Keener is also helpful in his treatment of Paul’s phrase, “because of the angels.” Keener argues that the statement for a woman to have a covering over her head because of the angels was Paul’s way of saying that women did have authority over their heads but they needed to use their authority responsibly, that is, for propriety’s sake. Paul’s intention was to avoid contention by adhering to cultural customs.12
Keener’s argument that Paul was attempting to avoid conflict with cultural customs is supported by Walter Liefeld’s argument that Paul was instructing women in this way for evangelistic purposes. Liefeld links Paul’s discussion in 1 Corinthians 11:2-16 to what we find in 1 Corinthians 10:31-11:1, because of the conjunction de that joins the two passages together. The earlier passage is concerned with actions for the sake of evangelism, and de in 1 Corinthians 11:2 links this new passage with the previously stated evangelistic purpose.13
Belleville, Keener and Liefeld, along with other scholars, argue that Paul was giving instructions based on a specific situation. According to these scholars, Paul did not prohibit women from speaking, but rather he instructed them for their situation how they were to speak when they were at church worship. They also emphasize Paul’s intentions for the instructions; they served an evangelistic function. Their arguments point out that Paul did not contradict himself, because he was not instructing the Corinthian women with timeless rules. Instead, he acknowledged their rights, but for the sake of the gospel, he asked them in their particular situation to give up their rights. For these scholars, there is no contradiction, because the positive texts have a timeless scope while 1 Corinthians 11:2-16 has a limited and specific scope.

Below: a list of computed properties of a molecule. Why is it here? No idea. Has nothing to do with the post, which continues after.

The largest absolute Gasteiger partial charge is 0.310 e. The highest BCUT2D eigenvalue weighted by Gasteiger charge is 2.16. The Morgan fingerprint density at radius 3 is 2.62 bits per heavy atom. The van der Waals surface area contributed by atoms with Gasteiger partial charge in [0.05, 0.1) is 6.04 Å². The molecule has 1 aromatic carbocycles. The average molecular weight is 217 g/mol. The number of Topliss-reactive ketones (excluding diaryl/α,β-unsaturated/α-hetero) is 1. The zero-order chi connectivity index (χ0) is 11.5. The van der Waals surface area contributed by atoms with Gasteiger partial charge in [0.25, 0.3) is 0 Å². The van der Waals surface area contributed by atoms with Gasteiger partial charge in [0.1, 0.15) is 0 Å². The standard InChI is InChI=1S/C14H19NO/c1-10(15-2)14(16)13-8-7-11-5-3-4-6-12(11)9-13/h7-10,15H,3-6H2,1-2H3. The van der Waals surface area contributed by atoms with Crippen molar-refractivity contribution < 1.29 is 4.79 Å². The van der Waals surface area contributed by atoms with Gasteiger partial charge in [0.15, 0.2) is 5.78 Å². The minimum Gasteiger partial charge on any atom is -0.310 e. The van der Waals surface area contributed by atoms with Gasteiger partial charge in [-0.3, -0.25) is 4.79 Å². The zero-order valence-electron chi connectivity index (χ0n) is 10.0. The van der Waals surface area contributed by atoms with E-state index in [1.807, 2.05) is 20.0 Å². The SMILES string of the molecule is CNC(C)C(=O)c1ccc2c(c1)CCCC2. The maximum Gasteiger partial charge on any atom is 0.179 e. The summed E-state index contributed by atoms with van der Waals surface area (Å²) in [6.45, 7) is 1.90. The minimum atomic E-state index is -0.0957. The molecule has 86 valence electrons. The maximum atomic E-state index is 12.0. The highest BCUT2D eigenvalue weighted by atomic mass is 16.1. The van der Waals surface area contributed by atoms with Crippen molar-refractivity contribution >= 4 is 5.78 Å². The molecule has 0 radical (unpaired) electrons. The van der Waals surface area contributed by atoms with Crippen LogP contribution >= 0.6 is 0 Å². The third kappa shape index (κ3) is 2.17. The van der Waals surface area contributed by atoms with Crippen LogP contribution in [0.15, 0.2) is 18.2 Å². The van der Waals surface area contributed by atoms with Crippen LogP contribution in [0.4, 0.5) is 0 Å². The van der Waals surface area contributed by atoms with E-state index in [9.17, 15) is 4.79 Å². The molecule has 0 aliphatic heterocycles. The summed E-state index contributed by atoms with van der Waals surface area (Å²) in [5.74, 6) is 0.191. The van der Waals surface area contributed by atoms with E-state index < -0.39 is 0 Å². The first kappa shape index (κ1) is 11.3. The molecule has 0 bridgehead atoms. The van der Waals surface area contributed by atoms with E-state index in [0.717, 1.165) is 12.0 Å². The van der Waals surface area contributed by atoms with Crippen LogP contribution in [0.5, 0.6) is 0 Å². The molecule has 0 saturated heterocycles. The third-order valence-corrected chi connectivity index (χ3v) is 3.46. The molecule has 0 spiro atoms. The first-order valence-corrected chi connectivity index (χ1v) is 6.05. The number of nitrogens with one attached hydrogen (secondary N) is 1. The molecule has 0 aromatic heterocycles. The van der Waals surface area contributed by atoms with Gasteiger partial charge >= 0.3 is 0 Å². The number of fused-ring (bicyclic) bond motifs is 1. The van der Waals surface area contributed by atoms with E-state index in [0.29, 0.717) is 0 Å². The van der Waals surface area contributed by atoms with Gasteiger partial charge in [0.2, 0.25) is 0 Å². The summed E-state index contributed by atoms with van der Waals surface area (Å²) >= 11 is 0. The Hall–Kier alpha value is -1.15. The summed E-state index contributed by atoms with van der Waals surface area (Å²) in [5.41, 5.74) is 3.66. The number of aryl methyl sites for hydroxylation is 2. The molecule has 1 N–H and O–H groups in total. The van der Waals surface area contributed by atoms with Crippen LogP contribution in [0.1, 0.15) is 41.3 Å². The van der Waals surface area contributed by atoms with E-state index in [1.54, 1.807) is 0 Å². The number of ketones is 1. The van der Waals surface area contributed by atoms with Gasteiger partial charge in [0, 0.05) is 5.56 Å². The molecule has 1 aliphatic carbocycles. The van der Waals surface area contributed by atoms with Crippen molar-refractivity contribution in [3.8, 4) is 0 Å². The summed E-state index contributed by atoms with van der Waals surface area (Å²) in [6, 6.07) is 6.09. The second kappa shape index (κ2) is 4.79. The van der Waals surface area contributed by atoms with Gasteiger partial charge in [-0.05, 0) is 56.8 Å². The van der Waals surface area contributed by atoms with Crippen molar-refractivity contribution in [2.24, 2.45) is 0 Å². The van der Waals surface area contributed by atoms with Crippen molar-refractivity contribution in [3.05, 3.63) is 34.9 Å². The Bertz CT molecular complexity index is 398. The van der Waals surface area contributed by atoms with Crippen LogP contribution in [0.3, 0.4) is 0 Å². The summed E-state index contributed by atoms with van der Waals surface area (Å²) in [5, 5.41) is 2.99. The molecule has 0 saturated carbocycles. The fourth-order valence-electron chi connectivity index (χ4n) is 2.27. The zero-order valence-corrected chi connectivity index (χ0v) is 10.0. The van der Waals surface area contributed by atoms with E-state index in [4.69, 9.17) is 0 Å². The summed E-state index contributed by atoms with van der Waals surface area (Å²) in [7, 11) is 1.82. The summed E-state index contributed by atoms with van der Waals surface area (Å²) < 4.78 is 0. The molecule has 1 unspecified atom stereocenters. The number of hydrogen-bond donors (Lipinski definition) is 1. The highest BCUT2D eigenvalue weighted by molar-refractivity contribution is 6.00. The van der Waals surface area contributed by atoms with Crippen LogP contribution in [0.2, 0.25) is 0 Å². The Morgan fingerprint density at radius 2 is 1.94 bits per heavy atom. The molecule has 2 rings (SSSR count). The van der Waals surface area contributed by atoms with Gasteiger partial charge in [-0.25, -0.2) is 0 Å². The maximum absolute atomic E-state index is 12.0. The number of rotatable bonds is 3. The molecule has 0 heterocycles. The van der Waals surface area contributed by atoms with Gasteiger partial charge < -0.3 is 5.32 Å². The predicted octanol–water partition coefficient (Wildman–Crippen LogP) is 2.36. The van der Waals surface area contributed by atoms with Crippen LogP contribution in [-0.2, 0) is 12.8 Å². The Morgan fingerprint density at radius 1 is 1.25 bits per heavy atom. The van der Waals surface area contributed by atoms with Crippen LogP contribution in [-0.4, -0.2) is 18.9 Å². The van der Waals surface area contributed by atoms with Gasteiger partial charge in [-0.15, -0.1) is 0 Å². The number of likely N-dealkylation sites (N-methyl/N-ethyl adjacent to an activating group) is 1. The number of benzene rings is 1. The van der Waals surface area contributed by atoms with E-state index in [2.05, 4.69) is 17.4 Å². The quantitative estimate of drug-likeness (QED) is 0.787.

1 Corinthians 14:33-36
In 1 Corinthians 14:33-36, Paul made a rather negative and harsh remark concerning women. The text reads that women should be silent as in all the churches of the saints (vv. 33-34). Women are not permitted to speak (v. 34). Women are to be subordinate as the law says (v. 34). If women desire to know anything, they need to ask their husbands at home (v. 35). It is shameful for a woman to speak in church (v. 35). This passage sounds like it is in contradiction with Romans 16 or Galatians 3. However, there are some questions that must be asked regarding this passage. What does Paul mean when he says, “As in all the churches of the saints?” What law did Paul refer to? What is the significance of the questions that Paul asks in v. 36? It does seem as though Paul was concerned about disorder in the church worship, and he did instruct women to be silent in the church. It seems as though Paul did have a negative view of women, especially when he restricted them from speaking in church worship. Is this accurate? Again, Belleville disagrees.
Belleville demonstrates that this passage is difficult enough to begin with, let alone the fact that it seems that Paul was contradicting himself. There is much to consider in terms of the difficulty of this passage. Paul did not specify to what or to whom women were to submit. Paul did not specify if the law was the Mosaic law, church law, or the law of the land. Paul did not specify what it was that the women desired to learn. Paul did not specify why it was disgraceful for women to speak in church worship.14